Skwigly Online Animation Magazine Advanced Search

Interview with Josh Staub, visual effects supervisor on Disney’s FEAST

// Interviews

After watching the sumptuous ‘Feast’ at last week’s KLIK animation festival, Skwigly ‘relished’ the opportunity to ‘chow down’ with Visual Supervisor Josh Staub (ok, ok, no more food puns I promise)


Could you talk to us about how Feast came about, and how you got involved yourself.

We have this amazing program at Disney – the shorts program – where anybody in the studio (that’s nearly 900 people) can actually submit 3 ideas (it’s 3 because John Lassiter doesn’t want anyone to be so attached to one idea that they can’t take feedback) for a short film that they want to make. Patrick Osbourne is an animation supervisor, and he was one of the people that submitted 3 ideas, and he got the opportunity to pitch it to our story trust. He then got to work on some development, and it eventually became the one that was green-lit. So you know, it goes through a few stages, and then one film was chosen, and this time that was Patrick’s  idea.

So, the last film was saw was Get a Horse…

Yes, although that was basically selected by the studio to do, but it wasn’t open to the whole studio. So this was the first time that pitching was open to the entire studio.

Do Disney create more shorts than we see? Is it just the best ones that we see with the films?

No, you see everything

And if everyone is pitching 3 ideas, how many original submissions are there?

Well this last year – and sometimes it’s not an individual, sometimes it’s a group of 2 or 3 depending on the idea – but last year I think we had 75 individual / groups pitch, and we ended up with 170 ideas, which is a lot – and you know, I think at some point it gets dwindled down to 3, and then John Lassiter and the story team pick the one that they want to do.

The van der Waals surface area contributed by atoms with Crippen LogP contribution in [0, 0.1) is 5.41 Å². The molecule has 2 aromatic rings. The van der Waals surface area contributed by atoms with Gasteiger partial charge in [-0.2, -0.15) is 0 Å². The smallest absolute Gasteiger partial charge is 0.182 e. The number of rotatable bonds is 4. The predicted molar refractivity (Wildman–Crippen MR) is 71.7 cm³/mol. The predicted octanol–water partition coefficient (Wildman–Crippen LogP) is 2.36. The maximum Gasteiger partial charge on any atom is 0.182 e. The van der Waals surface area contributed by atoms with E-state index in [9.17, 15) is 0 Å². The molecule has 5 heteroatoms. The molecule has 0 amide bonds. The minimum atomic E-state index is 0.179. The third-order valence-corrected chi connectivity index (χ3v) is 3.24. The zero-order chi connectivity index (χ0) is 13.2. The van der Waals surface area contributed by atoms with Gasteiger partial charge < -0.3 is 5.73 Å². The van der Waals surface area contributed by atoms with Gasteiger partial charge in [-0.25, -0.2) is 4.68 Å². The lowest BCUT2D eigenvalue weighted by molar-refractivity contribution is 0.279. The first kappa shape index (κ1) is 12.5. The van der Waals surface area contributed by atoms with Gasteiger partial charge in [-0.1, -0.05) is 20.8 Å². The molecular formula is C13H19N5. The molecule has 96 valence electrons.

And how involved is John Lassiter throughout the process? Is it just that initial pick and then you’re left alone, or…

John is involved.  Particularly when the story is happening, they’re there for you a lot.  We meet with him regularly, about once a month, to kind of show him where we’re at and get feedback, and then when we start going in to the visuals, he wants to see all of that. And he’s an incredible judge of what’s working and what’s not working. I mean, we can be spinning and spinning and thinking we have something, and then he’ll pick something out, and even if he ‘never minds ‘ it first – once we make that change and fix it, it’s like ‘urgh! – he was right!’

We had a lot of freedom. He gave Patrick a lot of freedom. And again, he will say clearly that these are just his opinions, but you know, we’d be crazy not to listen to what he has to say – he’s got some much experience and he’s incredible. It’s great to have someone like that.

So how much did the film change from the original pitch?

I wasn’t at the original pitch, but I think in the storyreel version – all the beats were there. It was kind of like the same story, but just told in like a completely different way. So I think in the end, we kind of went away from it a little bit and then kinda came back. And I think we delivered on the original pitch that Patrick had.

So the sort of core of the idea was there from the beginning, and it was just how to tell it.

It seems that the shorts programs is there primarily to develop new talent and new technologies. So how does Disney crew up for those productions like that? Is it based on ‘this is what I want to achieve and these are the people who can help me do it’ – does the director pick or do people volunteer for it?

Well the way that works is there are interviews for the different supervisors.  I’ll have an interview with the producer and Patrick in this case. I can basically apply for the visual effects supervisor position, which isn’t something that they’ve always allowed people to apply for but we do now. And then at that point, the visual effects supervisor will tell the producer ‘ I think we need this kind of crew, this is what it should look like, it should be these supervisors, this is the amount of complexities in this area…’